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When creating a table, the COLLATE clause is optional. So, in:

  F1 varchar(50) COLLATE SQL_Latin1_General_CP1_CS_AS NOT NULL,
  F2 varchar(50) NOT NULL

the collation of F2 will be determined by the database default.

In the past our team always used the default collation. However, we now have a few columns where we need to explicitly specify collation. We are considering whether to change our standard to always specify collation and looking for any additional information that may help in this decision.


  • What are the advantages/disadvantages of always specifying collation?
  • Are there any gotchas we need to watch out for if we always specify collation?

Possibly relevant additional information:

  • We deploy to multiple clients, and not all clients will be upgraded at the same time.
  • Some clients do have different collation configurations on their servers.
  • Our applications use Ansi strings, and any consideration of Unicode is a very long way away.
  • We use MS SQL Server 2005 and up (although I would prefer to keep the question general to any platform supporting collations if possible).

Please Note: This question is not asking about how to resolve collation conflicts, or change existing server/database/column collations. (There are plenty of those already.)

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Why database default collation is not enough for you? If you need a different collation than default for a column then you need to write it, I don't understand your question. Disadvantage is write for both same information but I think that this is not your case. –  danihp Jul 20 '12 at 11:43

2 Answers 2

You are building an application that deploys on client machines. You should be explicit about your collations.

For instance, the default collation is case insensitive. If the client -- for whatever reason -- prefers to have case sensitivity be the default in their database, then comparisons will differ on different machines.

You also have the issue of debugging. If the client is getting results in one sequential order, your test/development system may get them in a different order. This can hamper debugging and customer support.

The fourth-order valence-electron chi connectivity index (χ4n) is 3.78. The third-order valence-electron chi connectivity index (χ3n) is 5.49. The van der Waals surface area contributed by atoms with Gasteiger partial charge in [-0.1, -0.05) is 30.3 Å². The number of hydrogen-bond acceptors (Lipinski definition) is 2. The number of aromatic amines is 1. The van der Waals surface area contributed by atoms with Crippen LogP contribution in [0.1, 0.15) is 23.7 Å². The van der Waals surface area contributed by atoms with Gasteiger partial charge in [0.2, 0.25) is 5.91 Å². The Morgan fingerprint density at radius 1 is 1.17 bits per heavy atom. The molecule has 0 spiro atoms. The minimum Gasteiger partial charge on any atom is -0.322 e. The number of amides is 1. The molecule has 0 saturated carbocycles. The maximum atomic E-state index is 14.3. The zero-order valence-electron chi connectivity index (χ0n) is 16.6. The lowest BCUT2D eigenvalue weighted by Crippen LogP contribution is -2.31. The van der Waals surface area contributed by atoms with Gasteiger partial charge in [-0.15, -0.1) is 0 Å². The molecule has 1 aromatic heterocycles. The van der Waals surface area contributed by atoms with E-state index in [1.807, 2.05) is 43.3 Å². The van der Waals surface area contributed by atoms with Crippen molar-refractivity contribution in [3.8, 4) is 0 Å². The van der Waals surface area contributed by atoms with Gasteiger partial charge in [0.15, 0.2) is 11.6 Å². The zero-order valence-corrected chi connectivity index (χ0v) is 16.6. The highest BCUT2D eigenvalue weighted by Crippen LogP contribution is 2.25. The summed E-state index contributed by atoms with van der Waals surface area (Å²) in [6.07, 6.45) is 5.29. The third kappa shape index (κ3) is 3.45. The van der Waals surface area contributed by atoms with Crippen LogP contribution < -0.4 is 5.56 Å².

In the end, it is probably better to have consistent software on your side for debugging, maintenance, and support. If a particular client needs data in a different format, then customize the system for that client.

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+1 I'm very much in favour of consistency: consistently wrong is much better than sometimes right, sometimes wrong. But isn't the consistency the same so long as each database at each client uses the same default collation? –  Craig Young Jul 20 '12 at 19:42
The questioner explicitly states that the default collation sequences are different at different customers. Presumably, this is because the customer can control that aspect of the database. –  Gordon Linoff Jul 20 '12 at 19:44
@CraigYoung, you are right. You can keep the same default collation, if you control that. The way I understood your question, it seemed that you didn't control it. You might explicitly set the default collation as part of the SQL Server configs, to be sure that it is your default. –  Gordon Linoff Jul 20 '12 at 19:48

there is no point to specify colation if it is tha same as the database's colation (the default). You should do what you did on your example only if you want to store the data on F1 on a different collation

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One of clients' server collation was different to the database collation. This created a problem when temp tables (created in tempdb using its default collation) could not be compared with data in our database. The solution was straight-forward enough: we now create temp tables forcing collation to the default of our database. But it was a surprise that would have been nice to avoid. –  Craig Young Jul 20 '12 at 19:32

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